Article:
Court of Appeals of Texas, Twelfth District, Tyler
FROM THE COUNTY COURT UPSHUR COUNTY, TEXAS Tr.Ct.No.
consisted of Worthen, C.J., Hoyle, J., and Bass, Retired J.,
Twelfth Court of Appeals, sitting by assignment.
Anderson appeals the county court's judgment in a
forcible detainer action. In two issues, Anderson contends
the county court lacked jurisdiction over the case. We vacate
the judgment of the county court and dismiss the forcible
detainer action for want of jurisdiction.
property at issue in this case was previously owned by Eddie
Don Perry, now deceased. Perry was the uncle of Appellee Lisa
Chandler and the great uncle of Anderson.
trial, Anderson testified that in 2013, Perry made an oral
gift of the property to her in the presence of other family
members. When one of the relatives asked him if he was sure,
he said, "Yeah, " because he was going to live with
Shonda Dukes. Anderson testified that when Perry made the
gift, he told her that the house needed to be "fixed
up." Amanda Moon was present during this conversation,
and testified that she observed Perry tell Anderson that the
property was being given to Anderson. Anderson made
improvements to the property and took possession. She
continues to live on the property, has always treated the
property as her own, and has never paid rent.
years after the purported gift to Anderson, Perry became
gravely ill. On July 24, 2015, he entered hospice care. There
is testimony that he lapsed in and out of consciousness and
did not appear aware of his surroundings. A few days after
Perry entered hospice, Chandler took him to her home for
"a couple of days." During that period, Perry
signed a deed to a family trust, which named Chandler sole
trustee and beneficiary. After signing the documents on
Friday, July 29, 2015, he returned to hospice care and died
on August 2.
31, 2016, Chandler signed a petition for eviction. The
justice court signed an eviction judgment on June 16.
Anderson appealed. In her answer in the county court,
Anderson pleaded that she owned the property, and that
resolution of title was a necessary issue in the case. She
further asserted the justice court and county court had no
jurisdiction. The county court dismissed the case for lack of
jurisdiction because "land title is a necessary issue in
this case." Chandler filed a motion for rehearing and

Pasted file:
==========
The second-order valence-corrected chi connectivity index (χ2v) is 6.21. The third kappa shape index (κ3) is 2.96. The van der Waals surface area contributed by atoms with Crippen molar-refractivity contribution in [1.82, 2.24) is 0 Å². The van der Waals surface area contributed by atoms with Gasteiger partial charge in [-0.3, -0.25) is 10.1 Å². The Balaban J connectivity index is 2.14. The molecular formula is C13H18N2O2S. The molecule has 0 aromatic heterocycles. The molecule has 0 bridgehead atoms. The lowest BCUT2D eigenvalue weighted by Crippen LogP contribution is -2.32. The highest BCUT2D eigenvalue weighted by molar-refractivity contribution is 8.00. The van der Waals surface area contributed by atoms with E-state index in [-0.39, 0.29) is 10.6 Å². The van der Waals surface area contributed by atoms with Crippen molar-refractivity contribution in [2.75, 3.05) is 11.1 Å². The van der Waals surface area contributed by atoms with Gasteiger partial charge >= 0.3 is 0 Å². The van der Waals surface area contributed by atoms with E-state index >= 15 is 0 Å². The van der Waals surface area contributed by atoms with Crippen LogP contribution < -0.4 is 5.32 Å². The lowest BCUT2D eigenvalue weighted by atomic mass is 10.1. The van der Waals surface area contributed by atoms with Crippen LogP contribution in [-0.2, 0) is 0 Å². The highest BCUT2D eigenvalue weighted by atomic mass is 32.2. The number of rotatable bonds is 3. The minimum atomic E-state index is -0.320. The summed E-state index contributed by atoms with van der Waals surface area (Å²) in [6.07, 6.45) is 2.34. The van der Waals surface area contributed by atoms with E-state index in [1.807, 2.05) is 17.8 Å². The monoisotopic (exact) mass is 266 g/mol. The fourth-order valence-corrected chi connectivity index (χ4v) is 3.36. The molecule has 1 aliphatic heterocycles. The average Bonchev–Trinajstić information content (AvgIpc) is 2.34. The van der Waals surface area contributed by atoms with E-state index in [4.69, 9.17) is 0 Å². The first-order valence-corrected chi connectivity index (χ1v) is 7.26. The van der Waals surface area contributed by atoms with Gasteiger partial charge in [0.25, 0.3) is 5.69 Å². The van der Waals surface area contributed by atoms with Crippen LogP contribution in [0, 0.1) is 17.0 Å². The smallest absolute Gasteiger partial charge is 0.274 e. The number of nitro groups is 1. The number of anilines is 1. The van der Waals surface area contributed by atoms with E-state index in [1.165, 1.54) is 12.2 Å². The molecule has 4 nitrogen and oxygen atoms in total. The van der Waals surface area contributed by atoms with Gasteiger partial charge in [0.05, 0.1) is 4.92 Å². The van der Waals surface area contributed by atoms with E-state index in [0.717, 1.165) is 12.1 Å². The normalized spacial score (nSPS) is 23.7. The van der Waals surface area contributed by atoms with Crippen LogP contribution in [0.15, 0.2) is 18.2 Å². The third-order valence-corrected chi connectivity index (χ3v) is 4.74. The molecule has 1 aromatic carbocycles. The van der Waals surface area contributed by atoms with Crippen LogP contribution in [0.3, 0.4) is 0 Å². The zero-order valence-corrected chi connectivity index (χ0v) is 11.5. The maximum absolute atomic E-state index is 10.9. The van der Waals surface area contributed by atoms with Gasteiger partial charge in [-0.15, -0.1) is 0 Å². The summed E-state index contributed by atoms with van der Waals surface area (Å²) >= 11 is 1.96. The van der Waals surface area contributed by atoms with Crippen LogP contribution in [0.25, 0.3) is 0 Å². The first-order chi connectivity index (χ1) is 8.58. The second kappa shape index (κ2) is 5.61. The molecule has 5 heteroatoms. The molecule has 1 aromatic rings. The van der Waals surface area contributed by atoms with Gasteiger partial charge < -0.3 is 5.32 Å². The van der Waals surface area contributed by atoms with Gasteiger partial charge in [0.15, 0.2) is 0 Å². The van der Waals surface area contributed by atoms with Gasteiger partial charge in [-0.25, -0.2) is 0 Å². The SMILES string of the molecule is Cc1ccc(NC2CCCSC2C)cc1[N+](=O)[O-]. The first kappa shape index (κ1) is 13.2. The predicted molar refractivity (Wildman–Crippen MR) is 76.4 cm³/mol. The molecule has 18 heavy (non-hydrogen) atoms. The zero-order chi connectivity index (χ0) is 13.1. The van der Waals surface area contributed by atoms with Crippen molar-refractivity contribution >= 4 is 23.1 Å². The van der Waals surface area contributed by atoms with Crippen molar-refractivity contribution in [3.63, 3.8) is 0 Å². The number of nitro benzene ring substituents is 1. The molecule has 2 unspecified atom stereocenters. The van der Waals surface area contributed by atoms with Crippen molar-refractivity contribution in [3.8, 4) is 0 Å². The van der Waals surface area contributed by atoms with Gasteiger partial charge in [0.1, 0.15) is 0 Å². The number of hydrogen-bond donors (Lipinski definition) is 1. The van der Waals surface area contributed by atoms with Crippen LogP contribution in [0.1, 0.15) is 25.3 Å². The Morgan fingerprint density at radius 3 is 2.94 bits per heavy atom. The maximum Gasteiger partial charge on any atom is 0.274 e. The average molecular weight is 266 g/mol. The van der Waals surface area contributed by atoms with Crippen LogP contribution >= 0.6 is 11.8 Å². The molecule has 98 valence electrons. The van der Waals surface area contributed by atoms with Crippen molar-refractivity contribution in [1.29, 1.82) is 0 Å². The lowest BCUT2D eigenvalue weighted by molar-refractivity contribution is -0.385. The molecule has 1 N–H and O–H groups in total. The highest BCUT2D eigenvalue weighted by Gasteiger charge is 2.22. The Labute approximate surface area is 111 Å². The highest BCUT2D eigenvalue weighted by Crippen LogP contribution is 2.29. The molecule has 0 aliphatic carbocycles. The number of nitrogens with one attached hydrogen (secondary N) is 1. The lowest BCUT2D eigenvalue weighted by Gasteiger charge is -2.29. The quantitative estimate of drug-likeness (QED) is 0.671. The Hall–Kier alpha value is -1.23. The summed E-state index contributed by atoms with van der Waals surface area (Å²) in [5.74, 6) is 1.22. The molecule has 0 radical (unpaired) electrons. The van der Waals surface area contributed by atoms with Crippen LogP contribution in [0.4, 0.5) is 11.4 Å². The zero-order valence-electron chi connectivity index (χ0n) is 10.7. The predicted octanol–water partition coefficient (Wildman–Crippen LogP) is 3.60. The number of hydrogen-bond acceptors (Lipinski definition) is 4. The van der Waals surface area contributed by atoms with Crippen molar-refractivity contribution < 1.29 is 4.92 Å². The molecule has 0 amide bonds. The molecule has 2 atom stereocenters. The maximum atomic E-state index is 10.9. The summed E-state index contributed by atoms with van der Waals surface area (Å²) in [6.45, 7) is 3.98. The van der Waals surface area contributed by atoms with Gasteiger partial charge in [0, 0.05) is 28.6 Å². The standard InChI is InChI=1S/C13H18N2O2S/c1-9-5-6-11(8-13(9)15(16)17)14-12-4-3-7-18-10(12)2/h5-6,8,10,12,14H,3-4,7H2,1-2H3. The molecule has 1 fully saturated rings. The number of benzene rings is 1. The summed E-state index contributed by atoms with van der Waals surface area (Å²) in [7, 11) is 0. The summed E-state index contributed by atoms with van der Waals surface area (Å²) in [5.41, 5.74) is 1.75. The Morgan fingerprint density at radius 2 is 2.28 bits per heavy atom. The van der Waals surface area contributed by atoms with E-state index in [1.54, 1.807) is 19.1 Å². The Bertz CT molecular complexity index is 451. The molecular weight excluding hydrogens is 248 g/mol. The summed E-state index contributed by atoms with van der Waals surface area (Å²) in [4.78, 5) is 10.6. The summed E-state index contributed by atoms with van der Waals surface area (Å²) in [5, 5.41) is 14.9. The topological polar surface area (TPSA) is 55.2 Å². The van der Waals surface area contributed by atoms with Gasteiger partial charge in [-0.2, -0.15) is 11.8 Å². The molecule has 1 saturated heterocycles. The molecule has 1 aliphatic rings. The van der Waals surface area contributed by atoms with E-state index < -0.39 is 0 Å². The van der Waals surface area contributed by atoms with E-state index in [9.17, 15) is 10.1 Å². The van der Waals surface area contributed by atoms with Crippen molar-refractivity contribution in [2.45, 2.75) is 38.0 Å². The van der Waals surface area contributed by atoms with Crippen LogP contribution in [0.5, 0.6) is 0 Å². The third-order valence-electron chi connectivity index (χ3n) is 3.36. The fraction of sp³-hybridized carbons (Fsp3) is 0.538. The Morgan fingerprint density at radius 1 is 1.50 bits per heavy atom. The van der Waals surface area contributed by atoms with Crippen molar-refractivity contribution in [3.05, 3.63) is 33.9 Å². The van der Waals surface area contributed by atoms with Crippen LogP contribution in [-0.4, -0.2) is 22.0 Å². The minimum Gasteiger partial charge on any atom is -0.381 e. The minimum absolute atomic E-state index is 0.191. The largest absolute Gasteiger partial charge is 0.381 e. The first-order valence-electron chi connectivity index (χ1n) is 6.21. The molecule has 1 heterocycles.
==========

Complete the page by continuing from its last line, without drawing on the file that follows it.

for a new trial, which the county court granted.
trial, Chandler argued that, as record owner of the property,
she was entitled to possession. The county court rendered
judgment for Chandler and awarded her possession on August
11, 2016. Anderson filed a request for findings of fact and
conclusions of law. In its findings, the county court
determined that (1) Chandler "is the record owner of
title of the premises occupied by" Anderson, (2)
Chandler is entitled to possession of the property, (3) the
pleadings failed to raise a title issue, and (4) "the
occupant, Porsha Anderson, has no legal interest in the
property[.]" This appeal followed.
it implicates this Court's jurisdiction, we first address
Anderson's second issue, in which she contends that the
county court erred in determining that she waived the
jurisdictional issue by (1) failing to comply with Texas Rule
of Civil Procedure 93 when asserting the affirmative defense
of a title dispute, and (2) the affirmative defense was
ineffective. On appeal, Chandler claims that Anderson waived
the jurisdictional issue by (1) failing to file a sworn
pleading contending lack of jurisdiction, and (2) misstating
the name of the previous owner in her answer.
requires that certain pleas be verified. See Tex. R.
Civ. P. 93. However, a plea to jurisdiction need not be
sworn. Pakdimounivong v. City of Arlington, 219
S.W.3d 401, 413-14 (Tex. App.-Fort Worth 2006, pet. denied);
see Bland Indep. Sch. Dist. v. Blue, 34 S.W.3d 547,
554 (Tex. 2000) (a plea to the jurisdiction is intended to
defeat a cause of action on lack of subject matter
jurisdiction rather than on the merits). Moreover, subject
matter jurisdiction is fundamental and may be raised for the
first time on appeal. Tex. Ass'n of Bus. v. Tex. Air
Control Bd., 852 S.W.2d 440, 445 (Tex. 1993).
Accordingly, we conclude that Anderson was not required to
verify her answer asserting a title dispute and challenging
the county court's jurisdiction.
the answer's effectiveness, Anderson's answer
identifies the previous owner as "Eddie Dunn"
rather than Eddie Don Perry. Nevertheless, Anderson claimed
that she had been given the property and, therefore, title
was at issue. This allegation was sufficient to inform the
county court that it lacked jurisdiction. Additionally, both
sides elicited testimony, without objection, that the
previous owner was Eddie Don Perry. Anderson specifically
testified that her answer contained a misspelling of the
name. The record does not demonstrate that anyone was misled
by the misnomer, and the correction of the name at trial is
allowed so long as no one was misled by the mistake. See
In re Greater Houston Orthopaedic Specialists, Inc., 295
S.W.3d 323, 325 (Tex. 2009) (per curiam) (orig. proceeding).